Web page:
Despite the positive notices for its portrayal of the populist president and some early Tony Awards buzz, "Bloody Bloody Andrew Jackson" closed on Broadway in January 2011 after just 120 performances.
But whatever accolades the Jackson play got pale in comparison with the Pulitzer and Grammy-winning musical "Hamilton," that has rocketed the Founding Father back into the spotlight 212 years after he died in a duel — and continues to be the top ticket in town.
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And Hamilton, who helped create the Treasury Department, will remain on the $10 bill, Treasury Secretary Jacob Lew announced Wednesday.
"I think (Jackson) is in a particularly in an unfortunate situation, given the political incorrectness of many of his decisions," said Barbara Perry, Director of Presidential Studies at the University of Virginia's Miller Center. "Many presidents fall into this category. I suspect he just doesn't have enough people to defend him at this point."
Among other things, the hero of the Battle of Orleans whose visage has graced the twenty since 1928, was a Southern slave owner who forced thousands of Cherokees off their ancestral lands and onto reservations in Oklahoma — a genocidal journey known as the "Trail of Tears."
"But he also should be remembered for the fact that he expanded our Democratic system and made a place for the common people in our political system," said Perry. "He launched the era of Jacksonian Democracy."
Hamilton's rep, however, is on the rise thanks to "Hamilton" creator Lin-Manuel Miranda, who personally went to bat for him with Lew after word leaked out that the Treasury was looking to replace him on the ten buck note with a historic woman.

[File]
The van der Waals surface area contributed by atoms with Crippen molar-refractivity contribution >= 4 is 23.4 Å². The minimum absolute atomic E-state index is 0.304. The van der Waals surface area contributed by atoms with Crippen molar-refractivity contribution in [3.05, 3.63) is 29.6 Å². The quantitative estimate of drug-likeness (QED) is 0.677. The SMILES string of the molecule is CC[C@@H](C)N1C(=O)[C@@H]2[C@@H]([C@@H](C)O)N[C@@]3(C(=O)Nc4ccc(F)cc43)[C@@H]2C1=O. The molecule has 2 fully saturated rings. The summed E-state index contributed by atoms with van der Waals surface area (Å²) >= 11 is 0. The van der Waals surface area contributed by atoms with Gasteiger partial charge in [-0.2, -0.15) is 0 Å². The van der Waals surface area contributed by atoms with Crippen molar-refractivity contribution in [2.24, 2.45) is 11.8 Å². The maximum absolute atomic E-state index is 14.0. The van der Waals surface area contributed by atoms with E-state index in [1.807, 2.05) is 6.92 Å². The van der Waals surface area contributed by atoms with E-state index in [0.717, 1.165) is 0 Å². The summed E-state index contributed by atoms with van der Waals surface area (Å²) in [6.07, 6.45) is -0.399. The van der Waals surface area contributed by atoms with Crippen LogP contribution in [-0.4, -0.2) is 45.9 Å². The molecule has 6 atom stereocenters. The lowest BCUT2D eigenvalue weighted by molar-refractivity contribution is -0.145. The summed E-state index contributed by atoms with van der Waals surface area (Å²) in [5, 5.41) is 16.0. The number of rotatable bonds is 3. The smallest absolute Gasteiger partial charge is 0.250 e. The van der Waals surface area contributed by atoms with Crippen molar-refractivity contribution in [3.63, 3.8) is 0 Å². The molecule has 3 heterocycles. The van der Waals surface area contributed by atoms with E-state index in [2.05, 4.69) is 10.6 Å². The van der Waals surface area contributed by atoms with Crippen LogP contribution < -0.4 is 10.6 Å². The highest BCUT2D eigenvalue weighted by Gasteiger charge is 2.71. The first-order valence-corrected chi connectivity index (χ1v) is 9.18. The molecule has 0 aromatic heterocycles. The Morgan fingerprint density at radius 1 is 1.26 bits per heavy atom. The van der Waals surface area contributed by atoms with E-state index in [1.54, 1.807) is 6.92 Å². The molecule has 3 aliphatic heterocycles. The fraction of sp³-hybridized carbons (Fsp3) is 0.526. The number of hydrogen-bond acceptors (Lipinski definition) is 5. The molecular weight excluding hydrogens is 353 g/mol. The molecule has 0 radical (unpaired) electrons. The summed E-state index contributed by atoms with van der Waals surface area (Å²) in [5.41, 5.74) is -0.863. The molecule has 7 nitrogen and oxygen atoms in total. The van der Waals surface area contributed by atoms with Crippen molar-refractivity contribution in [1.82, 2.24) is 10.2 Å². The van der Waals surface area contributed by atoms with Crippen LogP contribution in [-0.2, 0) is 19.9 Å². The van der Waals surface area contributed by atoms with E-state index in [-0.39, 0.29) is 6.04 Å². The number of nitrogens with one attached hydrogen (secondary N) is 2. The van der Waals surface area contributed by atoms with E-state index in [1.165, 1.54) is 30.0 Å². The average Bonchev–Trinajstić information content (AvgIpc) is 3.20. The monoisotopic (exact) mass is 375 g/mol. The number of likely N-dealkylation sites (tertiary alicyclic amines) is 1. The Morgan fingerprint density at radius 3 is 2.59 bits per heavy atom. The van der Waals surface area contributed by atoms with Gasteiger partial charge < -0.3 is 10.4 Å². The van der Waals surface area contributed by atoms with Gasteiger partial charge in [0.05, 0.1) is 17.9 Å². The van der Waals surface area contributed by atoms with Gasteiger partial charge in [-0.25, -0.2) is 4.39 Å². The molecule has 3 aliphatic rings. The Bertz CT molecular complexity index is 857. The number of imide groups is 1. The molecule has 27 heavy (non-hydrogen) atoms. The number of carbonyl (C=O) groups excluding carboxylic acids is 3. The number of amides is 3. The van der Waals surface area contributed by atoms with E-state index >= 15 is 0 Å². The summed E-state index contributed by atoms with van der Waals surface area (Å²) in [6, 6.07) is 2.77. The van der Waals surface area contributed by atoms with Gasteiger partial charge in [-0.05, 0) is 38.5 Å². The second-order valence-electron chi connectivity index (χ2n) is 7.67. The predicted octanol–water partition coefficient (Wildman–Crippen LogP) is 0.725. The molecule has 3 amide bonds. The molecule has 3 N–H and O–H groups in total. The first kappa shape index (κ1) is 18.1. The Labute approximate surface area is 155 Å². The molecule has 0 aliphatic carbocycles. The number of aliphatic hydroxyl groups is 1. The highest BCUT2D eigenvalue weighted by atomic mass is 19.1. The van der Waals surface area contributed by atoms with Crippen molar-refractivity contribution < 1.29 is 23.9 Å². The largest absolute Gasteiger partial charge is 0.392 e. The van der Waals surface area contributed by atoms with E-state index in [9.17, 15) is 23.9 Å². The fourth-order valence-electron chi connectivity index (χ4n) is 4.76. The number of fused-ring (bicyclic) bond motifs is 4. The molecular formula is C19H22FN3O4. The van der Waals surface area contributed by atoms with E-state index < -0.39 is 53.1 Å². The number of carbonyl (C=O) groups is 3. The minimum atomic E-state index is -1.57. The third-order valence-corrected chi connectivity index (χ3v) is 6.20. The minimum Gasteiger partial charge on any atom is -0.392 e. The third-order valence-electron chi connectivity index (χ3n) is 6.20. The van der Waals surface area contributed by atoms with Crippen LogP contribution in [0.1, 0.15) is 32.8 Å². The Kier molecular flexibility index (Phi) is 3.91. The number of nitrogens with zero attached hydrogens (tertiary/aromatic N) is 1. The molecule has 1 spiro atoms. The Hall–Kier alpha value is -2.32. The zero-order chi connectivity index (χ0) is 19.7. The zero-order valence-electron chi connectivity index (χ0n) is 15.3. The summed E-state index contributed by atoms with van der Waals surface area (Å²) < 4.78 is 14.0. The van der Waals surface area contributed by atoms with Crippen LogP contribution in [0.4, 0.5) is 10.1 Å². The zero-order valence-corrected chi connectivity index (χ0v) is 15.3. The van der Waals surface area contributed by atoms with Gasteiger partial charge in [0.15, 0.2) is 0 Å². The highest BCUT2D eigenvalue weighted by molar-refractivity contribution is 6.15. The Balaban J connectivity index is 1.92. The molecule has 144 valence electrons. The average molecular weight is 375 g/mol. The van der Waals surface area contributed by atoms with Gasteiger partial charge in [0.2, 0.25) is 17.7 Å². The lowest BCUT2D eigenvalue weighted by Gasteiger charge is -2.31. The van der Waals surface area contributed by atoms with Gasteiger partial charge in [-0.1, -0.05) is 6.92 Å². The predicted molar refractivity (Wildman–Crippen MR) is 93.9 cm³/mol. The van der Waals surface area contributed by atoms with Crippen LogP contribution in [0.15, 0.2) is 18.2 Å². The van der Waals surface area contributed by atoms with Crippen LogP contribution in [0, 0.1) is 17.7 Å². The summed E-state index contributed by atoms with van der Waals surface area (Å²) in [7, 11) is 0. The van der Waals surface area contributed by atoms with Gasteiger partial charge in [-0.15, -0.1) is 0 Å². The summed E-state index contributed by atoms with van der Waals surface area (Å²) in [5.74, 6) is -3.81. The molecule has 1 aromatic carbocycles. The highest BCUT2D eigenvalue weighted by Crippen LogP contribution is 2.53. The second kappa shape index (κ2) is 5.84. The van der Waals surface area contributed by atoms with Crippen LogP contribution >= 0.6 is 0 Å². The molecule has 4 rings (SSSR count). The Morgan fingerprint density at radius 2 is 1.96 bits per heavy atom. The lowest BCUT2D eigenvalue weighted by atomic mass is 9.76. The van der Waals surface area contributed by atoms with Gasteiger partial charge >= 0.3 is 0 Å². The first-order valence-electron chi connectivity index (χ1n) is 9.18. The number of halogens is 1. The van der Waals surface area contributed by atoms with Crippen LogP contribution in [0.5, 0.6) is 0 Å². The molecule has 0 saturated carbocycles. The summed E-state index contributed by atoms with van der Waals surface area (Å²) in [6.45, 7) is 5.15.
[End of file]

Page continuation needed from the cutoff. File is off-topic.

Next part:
That said, Hamilton will also have to get used to a new reality. The back of the new $10 bill will feature the faces of five suffragists who fought to get women the right to vote.
Jackson served two terms in the White House from 1829 to 1837 — and left behind a complicated life and legacy. For some, the fact that he is being replaced on the twenty by a former slave is perfect historical payback.
"It is poetic, isn't it," said Nikki Stewart, who oversees the Harriet Tubman Gallery at the United South End Settlements social service in Boston. "I have nothing bad to say about Andrew Jackson. But I think Harriet leaves a legacy that is much more aligned where we are today."
Kari Winter, director of the Gender Institute at the University of Buffalo, had plenty of bad things to say about Jackson.
“This is fantastic and there could not be a better replacement for Jackson,who is a villain in American history," said Winter. "He was pro-slavery, slave holding, and contributed in a huge way to the genocide" of Native Americans.
Down at the Harriet Tubman Museum in Cambridge, Maryland, tour guide Bill Jarmon was delighted by the prospect of seeing his heroine on a $20 bill.
"We're all very proud," he said. "She was known as the 'Moses of her People' because she led so many slaves to freedom as a conductor on the Underground Railroad. I can't think of a more deserving person."
Corky Siemaszko is a senior writer at NBC News Digital.